This new benefit solved all of the problems with the previous Spouse’s Allowance and the Extended Spouse’s Allowance, but it created a new policy dilemma.

The policy dilemma

Is there any true policy objective that is being met by providing a benefit to someone whose spouse or common-law partner died possibly 40 years earlier? And if so, would that policy objective really cease to exist if that person had a short-term marriage or common-law relationship subsequently?

Are such individuals somehow more needy or more deserving than someone the same age (and who meets the same residency and income criteria) who either never had a spouse or common-law partner, or where that relationship ended due to separation or divorce instead of due to death?

Where will it go from here?

I see the current Allowance for the Survivor as a temporary benefit, enroute to the day when anyone over age 60 will qualify, provided that they meet the income and residence requirements.

The impetus for this next change could come from public pressure; it could be a single appeal case where someone convinces the courts that the current legislation violates the Charter or it could be something that one of the parties adopts as an election issue.

If I’m right, what should this new benefit be called? How about something like the Allowance for anyone not married or living common-law benefit, or the AANMLCL benefit for short?

I would be pleased to hear any thoughts or ideas that you have on the current Allowance for Survivor benefit, or on my suggestion for a new benefit to replace it.

Helpful links:

For further information about the Allowance for the Survivor, including how to apply

For the current maximum allowed income levels for the Allowance for the Survivor.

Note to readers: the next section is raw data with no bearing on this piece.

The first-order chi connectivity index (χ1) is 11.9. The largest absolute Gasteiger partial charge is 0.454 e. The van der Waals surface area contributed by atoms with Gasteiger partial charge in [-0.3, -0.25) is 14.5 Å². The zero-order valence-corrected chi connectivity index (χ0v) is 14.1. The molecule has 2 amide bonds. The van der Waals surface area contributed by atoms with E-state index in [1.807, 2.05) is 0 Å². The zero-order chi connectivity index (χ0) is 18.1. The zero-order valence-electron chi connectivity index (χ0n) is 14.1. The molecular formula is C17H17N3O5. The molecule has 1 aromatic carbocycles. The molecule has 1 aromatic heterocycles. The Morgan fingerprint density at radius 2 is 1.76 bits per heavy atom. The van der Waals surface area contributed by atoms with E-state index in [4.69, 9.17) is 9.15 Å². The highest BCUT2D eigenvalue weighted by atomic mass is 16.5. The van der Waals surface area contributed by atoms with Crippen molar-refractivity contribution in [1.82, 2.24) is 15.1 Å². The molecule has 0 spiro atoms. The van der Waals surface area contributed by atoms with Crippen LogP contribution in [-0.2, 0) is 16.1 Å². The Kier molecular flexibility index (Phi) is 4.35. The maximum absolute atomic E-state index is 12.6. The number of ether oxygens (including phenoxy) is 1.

Written by Doug Runchey

Doug Runchey worked for the Income Security Programs branch of Human Resources and Skills Development Canada for more than 32 years, and was a specialist in the Canada Pension Plan and Old Age Security legislation, regulations and policy areas. He now runs his own company, DR Pensions Consulting, which provides pension advice, including detailed calculations for CPP retirement planning and “credit splitting” purposes. Doug can be reached by email @ DRpensions@shaw.ca or check out his website at http://www.drpensions.ca/.

38 Responses to Understanding the Allowance for the Survivor

  1. Hi Doug,

    I have a quick ‘technical’ question if you don’t mind:

    my wife passed away in 2013 at age 62, in the beginning of 2014 I filed Allowance for the Survivor [OAS benefit] application and got approval letter to receive Survivor Allowance starting from September 2014,-for the year 2013, – however I have not received any payments, somehow forgot to contact CRA in 2014, contacted them in 2015, they confirmed that I was eligible to receive the benefit and even gave me an amount owing;

    currently I’m still waiting for the retroactive payment for over 3 months by now, called CRA a couple of times for the timeframe of the benefit, they confirm every time the payment due, but don’y give exact date of it and no valid explanation why payment being delayed [I don’t consider ‘computer glitch’ a valid explanation], last time they mentioned next year 2016 for the 2013th benefit payment;

    some detail: my wife’s 65th birthday would be in 2016 -may be this would be the reason of a delay, what would you say or suggest?

    Thank you and have a great day!

    Alex

    • Alex

      It might just be terminology, but it’s Service Canada that you should be contacting about the Allowance, not CRA. The phone# to call is 1-800-277-9914.

      There is nothing that I can think of that would justify the delays that you have described, and certainly the fact that your wife’s 65th birthday would have been in 2016 is not one of the causes of any delay.